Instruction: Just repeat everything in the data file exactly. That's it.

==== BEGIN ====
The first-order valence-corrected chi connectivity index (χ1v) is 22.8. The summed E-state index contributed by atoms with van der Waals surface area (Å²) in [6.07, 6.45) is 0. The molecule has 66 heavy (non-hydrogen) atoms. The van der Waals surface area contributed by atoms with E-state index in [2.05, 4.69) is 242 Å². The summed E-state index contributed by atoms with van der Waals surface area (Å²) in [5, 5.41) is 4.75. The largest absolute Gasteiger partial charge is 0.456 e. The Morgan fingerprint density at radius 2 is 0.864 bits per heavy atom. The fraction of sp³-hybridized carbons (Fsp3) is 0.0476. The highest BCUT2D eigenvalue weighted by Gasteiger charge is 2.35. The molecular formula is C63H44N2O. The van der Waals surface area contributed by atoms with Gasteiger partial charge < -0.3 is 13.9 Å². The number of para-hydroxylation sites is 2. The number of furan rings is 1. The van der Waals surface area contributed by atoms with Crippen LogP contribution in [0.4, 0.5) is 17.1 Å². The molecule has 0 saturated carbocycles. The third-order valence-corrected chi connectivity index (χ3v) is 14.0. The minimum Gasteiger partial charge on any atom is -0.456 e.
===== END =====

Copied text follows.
The first-order valence-corrected chi connectivity index (χ1v) is 22.8. The summed E-state index contributed by atoms with van der Waals surface area (Å²) in [6.07, 6.45) is 0. The molecule has 66 heavy (non-hydrogen) atoms. The van der Waals surface area contributed by atoms with E-state index in [2.05, 4.69) is 242 Å². The summed E-state index contributed by atoms with van der Waals surface area (Å²) in [5, 5.41) is 4.75. The largest absolute Gasteiger partial charge is 0.456 e. The Morgan fingerprint density at radius 2 is 0.864 bits per heavy atom. The fraction of sp³-hybridized carbons (Fsp3) is 0.0476. The highest BCUT2D eigenvalue weighted by Gasteiger charge is 2.35. The molecular formula is C63H44N2O. The van der Waals surface area contributed by atoms with Gasteiger partial charge < -0.3 is 13.9 Å². The number of para-hydroxylation sites is 2. The number of furan rings is 1. The van der Waals surface area contributed by atoms with Crippen LogP contribution in [0.4, 0.5) is 17.1 Å². The molecule has 0 saturated carbocycles. The third-order valence-corrected chi connectivity index (χ3v) is 14.0. The minimum Gasteiger partial charge on any atom is -0.456 e.